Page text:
FETED by some sports commentators as the greatest boxer of all time, Sugar Ray Robinson possessed one unshakeable quality that gave him an edge over his opponents.
“To be a champ you have to believe in yourself when no one else will,” he insisted.
Director Antoine Fuqua, screenwriter Kurt Sutter and leading man Jake Gyllenhaal clearly believe in their hard-slugging sports drama about a one-time boxing legend, who hits the comeback trail in order to win back the custody of his young daughter.
Fuqua orchestrates testosterone-fuelled skirmishes inside the ring with brio and Gyllenhaal trained intensively for six months to replicate the muscular physicality of a light heavyweight.
Ironically, for a film that packs a wallop during briskly edited bouts, Southpaw delivers only a few light jabs to our heart strings.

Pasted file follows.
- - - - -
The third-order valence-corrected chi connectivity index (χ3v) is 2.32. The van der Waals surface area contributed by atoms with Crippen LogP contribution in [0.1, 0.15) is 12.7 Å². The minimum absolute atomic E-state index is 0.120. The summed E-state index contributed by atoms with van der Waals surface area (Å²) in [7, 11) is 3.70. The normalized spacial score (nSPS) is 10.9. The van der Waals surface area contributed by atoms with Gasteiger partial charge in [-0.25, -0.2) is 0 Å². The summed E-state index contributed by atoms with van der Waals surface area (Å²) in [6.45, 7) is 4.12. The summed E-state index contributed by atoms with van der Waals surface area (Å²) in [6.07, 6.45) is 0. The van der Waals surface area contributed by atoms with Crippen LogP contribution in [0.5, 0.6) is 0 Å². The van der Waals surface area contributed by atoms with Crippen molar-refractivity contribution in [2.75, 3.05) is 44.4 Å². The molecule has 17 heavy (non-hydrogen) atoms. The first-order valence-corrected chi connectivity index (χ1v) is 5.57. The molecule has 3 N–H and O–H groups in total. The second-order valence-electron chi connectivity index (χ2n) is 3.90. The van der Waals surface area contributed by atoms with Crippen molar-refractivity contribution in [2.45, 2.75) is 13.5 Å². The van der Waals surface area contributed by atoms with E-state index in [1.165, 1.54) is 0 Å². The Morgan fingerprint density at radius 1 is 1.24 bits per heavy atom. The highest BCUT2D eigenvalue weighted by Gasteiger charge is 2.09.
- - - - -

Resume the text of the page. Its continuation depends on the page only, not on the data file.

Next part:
Billy Hope (Gyllenhaal) is a giant of the boxing ring, who celebrates retaining his championship belt with his wife Maureen (Rachel McAdams) and precocious daughter Leila (Oona Laurence).
Maureen pleads with him to hang up his boxing gloves for good, which doesn’t impress Billy’s lifelong manager, Jordan Mains (Curtis “50 Cent” Jackson).
Tragedy strikes and Leila is wrested away from Billy by the courts after he sinks into a mire of alcohol-sodden despair.
In order to reunite his fractured family, Billy must prove that he can be a responsible parent.
To earn enough money to provide a home for Leila, Billy heads back into the boxing ring to fight his nemesis, Miguel “Magic” Escobar (Miguel Gomez). Thus the underdog begins the slow and painful journey back to peak physical fitness.
Southpaw is a rousing parable of triumph over adversity that won’t knock out any fans of The Champ, Rocky and other displays of pugilistic big screen machismo.
Gyllenhaal looks in peak physical shape, but mumbles his lines, some of which are incomprehensible.
McAdams illuminates her limited scenes while Laurence proves she can cry on cue like a leaky tap.